Daishinbō Yūkei (大進坊祐慶)

According to data from old archives, horimono on Yukimitsu’s and Masamune’s blades were engraved mainly by Daishinbō.

Speaking of swords made by Great Sōshū masters, we cannot help mentioning the name of another great master, Daishinbō Yūkei (大進坊祐慶—sometimes, we can find another variant that reads Daishinbō Sukeyoshi). He bore the priest name Yūkei Hōshi (祐慶法師), he also worked in the late Kamakura period, and his works were closely associated with Yukimitsu’s activity. According to data from old archives, horimono on Yukimitsu’s and Masamune’s blades were engraved mainly by Daishinbō. In old Hon’ami records (Teiryo Yoji, by Hon’ami Kōson, 1984, collected using old clan records obtained by Hon’ami Ringa from his wife), it is said that Daishinbō was a son of Yukihira and the father (or the brother) of Yukimitsu. This gives us another confirmation of the version that states the latter was a descendent of the Yukihira line (could be found in old manuscripts). Paying attention to the name of Sadayoshi (定慶) in this genealogy line we easily to connect it with a process of forming Yūkei/Sukeyoshi name.

Figure 1. Yukihira genealogy line.

The Kotō Meizukushi Taizen tells us that Daishinbō was born in the 5th year of the Kenkyū era (建久, 1194) and died in 131st year of his life in the 1st year of the Shōchū era (正中, 1324). Such a long life span seems somewhat implausible. Most likely, his year of birth was recorded erroneously and should be Kenchō (建長, 1249), rather than Kenkyū—that is, 建長, instead of 建久. Thus, most probably, the dates of Daishinbō’s life were 1253–1324. In this case, the years of his life are comparable to those of Yukimitsu and Masamune. The same source tells us that beginning at the age of 5, he lived in the monastery of Nikkō (日光), and, at age 35, he entered the priesthood. During the Jōei era (貞永, 1232–1233), he became a smith. Thus, we can assume that he was one of the monk-smiths mentioned in various chronicles.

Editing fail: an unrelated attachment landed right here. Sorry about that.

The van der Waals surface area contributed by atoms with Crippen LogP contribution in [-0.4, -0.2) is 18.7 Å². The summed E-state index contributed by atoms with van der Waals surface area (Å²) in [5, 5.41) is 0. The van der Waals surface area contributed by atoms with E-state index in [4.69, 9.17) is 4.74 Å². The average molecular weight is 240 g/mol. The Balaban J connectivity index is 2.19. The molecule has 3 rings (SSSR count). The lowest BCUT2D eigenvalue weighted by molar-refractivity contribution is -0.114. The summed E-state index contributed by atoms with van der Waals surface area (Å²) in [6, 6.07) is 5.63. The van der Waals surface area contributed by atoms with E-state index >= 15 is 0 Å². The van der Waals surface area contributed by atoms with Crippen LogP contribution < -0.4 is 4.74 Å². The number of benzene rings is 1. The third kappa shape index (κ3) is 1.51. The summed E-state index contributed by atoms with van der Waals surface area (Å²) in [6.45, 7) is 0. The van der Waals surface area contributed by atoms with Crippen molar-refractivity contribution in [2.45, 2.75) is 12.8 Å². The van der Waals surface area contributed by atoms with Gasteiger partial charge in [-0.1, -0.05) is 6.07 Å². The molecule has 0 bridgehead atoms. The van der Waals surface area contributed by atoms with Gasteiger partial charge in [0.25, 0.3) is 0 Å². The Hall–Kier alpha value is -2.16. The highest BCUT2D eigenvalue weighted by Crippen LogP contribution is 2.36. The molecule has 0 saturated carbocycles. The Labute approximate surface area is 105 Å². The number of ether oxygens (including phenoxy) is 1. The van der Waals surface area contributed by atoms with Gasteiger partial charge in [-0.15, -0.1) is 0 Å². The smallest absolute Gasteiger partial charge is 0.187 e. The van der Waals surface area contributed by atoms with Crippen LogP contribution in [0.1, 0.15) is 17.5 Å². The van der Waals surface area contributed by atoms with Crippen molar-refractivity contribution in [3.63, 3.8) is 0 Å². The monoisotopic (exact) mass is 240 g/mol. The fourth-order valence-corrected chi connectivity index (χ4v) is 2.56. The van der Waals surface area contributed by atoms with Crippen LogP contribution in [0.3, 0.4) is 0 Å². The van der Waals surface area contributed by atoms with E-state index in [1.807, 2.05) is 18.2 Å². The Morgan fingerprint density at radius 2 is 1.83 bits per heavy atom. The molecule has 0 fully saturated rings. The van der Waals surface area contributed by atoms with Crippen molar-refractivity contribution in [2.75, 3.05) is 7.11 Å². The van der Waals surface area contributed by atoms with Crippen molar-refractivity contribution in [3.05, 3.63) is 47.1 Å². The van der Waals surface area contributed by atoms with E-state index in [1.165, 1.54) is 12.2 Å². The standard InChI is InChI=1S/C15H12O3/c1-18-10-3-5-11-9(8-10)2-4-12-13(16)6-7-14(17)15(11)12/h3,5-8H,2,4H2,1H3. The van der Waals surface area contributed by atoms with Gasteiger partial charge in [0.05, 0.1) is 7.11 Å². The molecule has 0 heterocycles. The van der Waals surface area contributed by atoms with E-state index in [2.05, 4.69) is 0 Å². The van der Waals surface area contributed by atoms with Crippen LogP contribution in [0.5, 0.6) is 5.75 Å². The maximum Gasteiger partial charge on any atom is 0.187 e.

Figure 2. Kotō Meizukushi Taizen (古刀銘盡大全), Volume 2, p.12/1.

The Kiami-bon Mei-zukushi (喜阿弥本銘尽) considers Daishinbō another son of Shintōgo Kunimitsu, an elder brother of Yukimitsu, and an engraver who was unrivalled in his craftsmanship. The Nōami Hon Meizukushi (能阿弥本銘尽) also calls him the best Japanese engraver of all time. It is believed that horimono made by Daishinbō, even on blades of the great masters, increased their price by 30 to 50 percent. The Tōken Kantei Hikketsu (Volume 3 [6], p. 25) tells us that Shintōgo himself learned the skill of engraving from Daishinbō. Many old sources have preserved Daishinbō’s Buddhist name: Kuniyasu (國泰). It is written using the same kanji as the name of Shintōgo’s third son, and this suggests that we are speaking about the same smith. According to some sources, he was a wandering monk from the high mountain monastery of Haguro (羽黒), in Dewa Province, and he settled in the monastery of Nikkō (日光) at the end of his life. Fujishiro Yoshio adds that Daishinbō was also a smith whose works have not survived. 

This is not quite true, because now there are three of his works: a yari signed “Daishinbō” (大進坊) [it is necessary pay attention on the fact that this sword has attribution as: to mei ga aru - と銘がある], Jūyō No.19; a tantō with origami written by Hon’ami Kōjō (本阿弥光常), Jūyō No. 50; and a tantō that was owned by the clan of Shimazu, Jūyō No. 22. According to the information presented in the Kotō Meizukushi Taizen, Daishinbō made swords very rarely, in exceptional cases. Therefore it is not possible to make a finale conclusion about authentic character of the surviving swords with NBTHK attribution as Daishinbō. An examples of Daishinbō’s inscriptions one can found in old oshigata books.

Figure 3. Honchō Kaji Kō, 1795, Volume Ram, p. 10/2.

Figure 4. Kōon Oshigata (光温押形).

Figure 4. Tōken Kantei Hikketsu (刀剣鑑定秘訣), 1905, Volume 3(6), p. 26-27.

To date, there is no answer to the question of which engravings are works by Daishinbō and which features rendered these engravings so distinctive. Therefore, arguing that Daishinbō was, first of all, an engraver, we can rely only on common opinion. Horimono of the Kamakura period survived in poor condition because they were subjected to frequent polishing. However, it is generally accepted that some engravings on works by Yukimitsu and Masamune (and, sometimes, by Sadamune) are so carefully executed and crafted, featuring fine artistic taste and exceptional craftsmanship, that maybe they were really made by Daishinbō.

Examples of the engravings probably made by Daishinbō:

Original content Copyright © 2020 Dmitry Pechalov